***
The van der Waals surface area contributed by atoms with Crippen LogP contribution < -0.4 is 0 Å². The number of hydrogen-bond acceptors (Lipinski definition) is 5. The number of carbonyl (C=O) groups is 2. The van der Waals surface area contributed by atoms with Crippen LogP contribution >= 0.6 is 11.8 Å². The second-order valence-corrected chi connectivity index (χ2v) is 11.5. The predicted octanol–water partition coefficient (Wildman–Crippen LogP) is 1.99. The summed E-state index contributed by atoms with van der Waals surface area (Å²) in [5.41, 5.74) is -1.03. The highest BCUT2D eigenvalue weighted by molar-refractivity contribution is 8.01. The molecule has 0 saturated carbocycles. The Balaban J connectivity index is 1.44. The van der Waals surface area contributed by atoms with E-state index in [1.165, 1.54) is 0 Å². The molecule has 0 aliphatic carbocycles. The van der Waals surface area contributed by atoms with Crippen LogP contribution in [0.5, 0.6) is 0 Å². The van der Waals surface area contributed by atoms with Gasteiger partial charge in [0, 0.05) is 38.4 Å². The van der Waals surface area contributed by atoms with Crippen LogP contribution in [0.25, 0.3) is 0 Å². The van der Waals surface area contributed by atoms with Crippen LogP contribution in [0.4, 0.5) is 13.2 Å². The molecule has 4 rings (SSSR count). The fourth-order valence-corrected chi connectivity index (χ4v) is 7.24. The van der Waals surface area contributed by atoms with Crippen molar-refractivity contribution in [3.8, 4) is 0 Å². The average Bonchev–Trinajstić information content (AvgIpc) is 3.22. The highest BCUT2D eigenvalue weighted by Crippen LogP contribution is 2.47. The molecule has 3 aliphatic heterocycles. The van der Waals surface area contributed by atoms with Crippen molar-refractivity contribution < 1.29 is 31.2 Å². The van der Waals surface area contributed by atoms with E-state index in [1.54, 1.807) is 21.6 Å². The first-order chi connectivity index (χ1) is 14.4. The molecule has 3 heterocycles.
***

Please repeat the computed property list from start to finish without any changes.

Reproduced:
The van der Waals surface area contributed by atoms with Crippen LogP contribution < -0.4 is 0 Å². The number of hydrogen-bond acceptors (Lipinski definition) is 5. The number of carbonyl (C=O) groups is 2. The van der Waals surface area contributed by atoms with Crippen LogP contribution >= 0.6 is 11.8 Å². The second-order valence-corrected chi connectivity index (χ2v) is 11.5. The predicted octanol–water partition coefficient (Wildman–Crippen LogP) is 1.99. The summed E-state index contributed by atoms with van der Waals surface area (Å²) in [5.41, 5.74) is -1.03. The highest BCUT2D eigenvalue weighted by molar-refractivity contribution is 8.01. The molecule has 0 saturated carbocycles. The Balaban J connectivity index is 1.44. The van der Waals surface area contributed by atoms with E-state index in [1.165, 1.54) is 0 Å². The molecule has 0 aliphatic carbocycles. The van der Waals surface area contributed by atoms with Crippen LogP contribution in [0.5, 0.6) is 0 Å². The van der Waals surface area contributed by atoms with Gasteiger partial charge in [0, 0.05) is 38.4 Å². The van der Waals surface area contributed by atoms with Crippen LogP contribution in [0.25, 0.3) is 0 Å². The van der Waals surface area contributed by atoms with Crippen LogP contribution in [0.4, 0.5) is 13.2 Å². The molecule has 4 rings (SSSR count). The fourth-order valence-corrected chi connectivity index (χ4v) is 7.24. The van der Waals surface area contributed by atoms with Crippen molar-refractivity contribution in [3.8, 4) is 0 Å². The average Bonchev–Trinajstić information content (AvgIpc) is 3.22. The highest BCUT2D eigenvalue weighted by Crippen LogP contribution is 2.47. The molecule has 3 aliphatic heterocycles. The van der Waals surface area contributed by atoms with Crippen molar-refractivity contribution < 1.29 is 31.2 Å². The van der Waals surface area contributed by atoms with E-state index in [1.54, 1.807) is 21.6 Å². The first-order chi connectivity index (χ1) is 14.4. The molecule has 3 heterocycles.